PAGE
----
They’re looking to see, are you really doing what you’re asking us to do? They’re less likely to take ownership if I’m not taking ownership for my stuff. And I’ll just add a tip a well, know what you think about this. I just started doing it in the last six months. I heard it from a friend, but he called it Follow Up Fridays and I said tell me more and he said all week he kept a notebook, either a physical notebook or an electronic, it doesn’t matter what you do, but every time he was working with this team and a commitment is made, either he makes a commitment or somebody makes a commitment, he jots it down in his follow up file. And on Friday, he goes to his file and look, what are the things I need to follow up on?
Things that I committed to and things that others committed to me. And I told him, yeah, I get in trouble because I’m going into a customer call. Five days before I had asked somebody for something, they said, I’ll get that right over to you. They didn’t do it. I’m now at the customer location. I don’t have it. What do I do? Well, if I had a Follow Up Friday, I would’ve said, oops, I don’t have that yet. I’m going to need that. And it just really kind of made it more intentional about that accountability. I said it, I do it, I’m going to do it. I own that. And I think the Follow Up Fridays, I think that’s a great idea twofold. One, if you’re missing something and you need to hold somebody accountable or you need to be accountable. Two, it’s also a way to communicate that something was accomplished. Yeah, I am bad about a ‘got it’. You can count on me and then I just go do it. But I don’t ever communicate back that I did it, and at times, you know, especially leading up my CEO, he’ll be like, can you give me an update? And your leaders should really never have to ask you for an update on something you committed to. And so I like that idea about the Follow Up Friday or a system like that that allows you on a weekly basis to do that. The other thing I want to comment on before I kind of wrap up here is you talked about when times are good, people just kind of maybe kind of slack off on the accountability.
And when I was younger, during my tenure with John, I remember him saying a comment and he said, I don’t understand man, when times are good and the economy’s good, people want to go take a vacation. He’s like, now’s the time that you should be pushing even harder. Take a vacation when times aren’t good, when no one’s buying anything, when no one’s selling anything, when no one’s doing anything. And then if you want to slip on your accountability when it’s good, you’re probably not going to notice it, but why not pour the fuel on the fire right now? Why not put the gas pedal down a little bit harder when times are good and hold people accountable so that you can get more out of it? Cause it’s a whole lot easier to hold people accountable and to push people.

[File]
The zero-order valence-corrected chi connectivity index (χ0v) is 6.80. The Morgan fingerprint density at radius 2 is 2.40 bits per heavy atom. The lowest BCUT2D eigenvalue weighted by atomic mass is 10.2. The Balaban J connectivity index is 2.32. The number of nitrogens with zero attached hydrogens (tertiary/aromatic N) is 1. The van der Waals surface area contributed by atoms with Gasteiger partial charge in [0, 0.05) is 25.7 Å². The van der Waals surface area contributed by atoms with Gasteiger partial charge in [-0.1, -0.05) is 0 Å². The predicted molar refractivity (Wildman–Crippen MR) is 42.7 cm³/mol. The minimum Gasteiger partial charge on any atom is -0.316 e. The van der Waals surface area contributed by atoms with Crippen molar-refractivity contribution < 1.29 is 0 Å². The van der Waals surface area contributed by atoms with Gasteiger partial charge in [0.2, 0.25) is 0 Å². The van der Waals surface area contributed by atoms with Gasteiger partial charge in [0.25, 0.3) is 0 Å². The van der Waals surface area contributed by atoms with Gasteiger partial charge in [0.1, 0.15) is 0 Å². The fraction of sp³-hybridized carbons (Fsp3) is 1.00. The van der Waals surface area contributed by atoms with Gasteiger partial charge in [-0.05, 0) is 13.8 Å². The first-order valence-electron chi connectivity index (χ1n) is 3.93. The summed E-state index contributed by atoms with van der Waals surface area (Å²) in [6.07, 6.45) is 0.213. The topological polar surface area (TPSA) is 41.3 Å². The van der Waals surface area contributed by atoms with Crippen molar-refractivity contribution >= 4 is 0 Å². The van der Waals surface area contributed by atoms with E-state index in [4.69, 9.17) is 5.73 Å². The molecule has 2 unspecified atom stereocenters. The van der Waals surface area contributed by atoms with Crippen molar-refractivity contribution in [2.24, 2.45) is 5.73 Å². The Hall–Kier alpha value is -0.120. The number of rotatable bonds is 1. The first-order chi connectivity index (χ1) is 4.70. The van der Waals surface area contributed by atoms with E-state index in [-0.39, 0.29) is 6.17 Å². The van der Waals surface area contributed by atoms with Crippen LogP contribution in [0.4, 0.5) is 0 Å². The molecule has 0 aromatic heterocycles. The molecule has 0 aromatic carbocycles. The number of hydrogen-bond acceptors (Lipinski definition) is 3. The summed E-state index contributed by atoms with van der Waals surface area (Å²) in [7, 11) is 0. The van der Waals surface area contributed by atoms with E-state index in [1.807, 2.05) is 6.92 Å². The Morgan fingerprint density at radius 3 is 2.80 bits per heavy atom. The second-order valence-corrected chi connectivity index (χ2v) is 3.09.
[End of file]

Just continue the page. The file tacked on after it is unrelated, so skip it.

When I say push, I mean drive people for results around this when they see the rewards versus saying, are you kidding me? We’re going to spend another week doing this and we’re not going to see any results from it. That’s just a thought off the top of the head there. So, as we wrap up, the big thing is that we started off by saying, hey, let’s talk about personal and team accountability. It’s not a negative thing. The biggest thing I can encourage you with is if you really truly want clarity, accountability, and alignment with your team to be able to do that, you have to be able to connect with them. And I know it always leads back to a Level 2 thing for us, but it’s really the foundation. If you do that well, then you can easily have a very candid conversation, candid feedback and accountability, accountable conversation that won’t be awkward, that will be expected, and your people will trust you and you’ll trust them. And so my thing is listen, don’t come in and begin holding people accountable if you haven’t done the foundational work of building the connection, the trust first. Well, thank you, Chris, for all these great insights and just as a reminder, if you’d like to learn more about the Five Levels of Leadership, or even have a Five Levels Workshop and your organization, please go to the JohnMaxwellCompany.com/podcast you can leave a comment for us. Leave us a question if you like. We’re very grateful to you for joining us.